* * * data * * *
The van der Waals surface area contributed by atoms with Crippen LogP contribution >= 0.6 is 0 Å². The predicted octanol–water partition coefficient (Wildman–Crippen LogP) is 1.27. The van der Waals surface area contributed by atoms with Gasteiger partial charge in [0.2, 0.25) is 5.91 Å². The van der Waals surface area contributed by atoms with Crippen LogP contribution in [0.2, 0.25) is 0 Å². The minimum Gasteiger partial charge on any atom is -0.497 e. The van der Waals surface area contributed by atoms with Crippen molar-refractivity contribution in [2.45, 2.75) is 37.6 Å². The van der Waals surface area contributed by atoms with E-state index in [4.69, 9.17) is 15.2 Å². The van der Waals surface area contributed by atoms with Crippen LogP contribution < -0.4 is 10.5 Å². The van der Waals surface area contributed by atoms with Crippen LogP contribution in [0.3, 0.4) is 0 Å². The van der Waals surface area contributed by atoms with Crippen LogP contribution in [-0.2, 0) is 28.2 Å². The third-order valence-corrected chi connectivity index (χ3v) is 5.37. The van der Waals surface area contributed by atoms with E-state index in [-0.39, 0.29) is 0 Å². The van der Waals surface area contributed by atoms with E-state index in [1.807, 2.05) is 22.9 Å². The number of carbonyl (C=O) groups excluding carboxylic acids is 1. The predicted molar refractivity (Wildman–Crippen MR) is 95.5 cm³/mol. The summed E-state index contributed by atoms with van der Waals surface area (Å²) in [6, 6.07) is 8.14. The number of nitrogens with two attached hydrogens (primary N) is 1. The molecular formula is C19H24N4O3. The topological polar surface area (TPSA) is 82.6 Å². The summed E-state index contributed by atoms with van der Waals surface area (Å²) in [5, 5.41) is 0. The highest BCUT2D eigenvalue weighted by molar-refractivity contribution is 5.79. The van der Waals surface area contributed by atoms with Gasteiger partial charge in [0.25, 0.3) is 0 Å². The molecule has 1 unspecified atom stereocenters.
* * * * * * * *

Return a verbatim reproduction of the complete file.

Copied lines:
The van der Waals surface area contributed by atoms with Crippen LogP contribution >= 0.6 is 0 Å². The predicted octanol–water partition coefficient (Wildman–Crippen LogP) is 1.27. The van der Waals surface area contributed by atoms with Gasteiger partial charge in [0.2, 0.25) is 5.91 Å². The van der Waals surface area contributed by atoms with Crippen LogP contribution in [0.2, 0.25) is 0 Å². The minimum Gasteiger partial charge on any atom is -0.497 e. The van der Waals surface area contributed by atoms with Crippen molar-refractivity contribution in [2.45, 2.75) is 37.6 Å². The van der Waals surface area contributed by atoms with E-state index in [4.69, 9.17) is 15.2 Å². The van der Waals surface area contributed by atoms with Crippen LogP contribution < -0.4 is 10.5 Å². The van der Waals surface area contributed by atoms with Crippen LogP contribution in [0.3, 0.4) is 0 Å². The van der Waals surface area contributed by atoms with Crippen LogP contribution in [-0.2, 0) is 28.2 Å². The third-order valence-corrected chi connectivity index (χ3v) is 5.37. The van der Waals surface area contributed by atoms with E-state index in [-0.39, 0.29) is 0 Å². The van der Waals surface area contributed by atoms with E-state index in [1.807, 2.05) is 22.9 Å². The number of carbonyl (C=O) groups excluding carboxylic acids is 1. The predicted molar refractivity (Wildman–Crippen MR) is 95.5 cm³/mol. The summed E-state index contributed by atoms with van der Waals surface area (Å²) in [6, 6.07) is 8.14. The number of nitrogens with two attached hydrogens (primary N) is 1. The molecular formula is C19H24N4O3. The topological polar surface area (TPSA) is 82.6 Å². The summed E-state index contributed by atoms with van der Waals surface area (Å²) in [5, 5.41) is 0. The highest BCUT2D eigenvalue weighted by molar-refractivity contribution is 5.79. The van der Waals surface area contributed by atoms with Gasteiger partial charge in [0.25, 0.3) is 0 Å². The molecule has 1 unspecified atom stereocenters.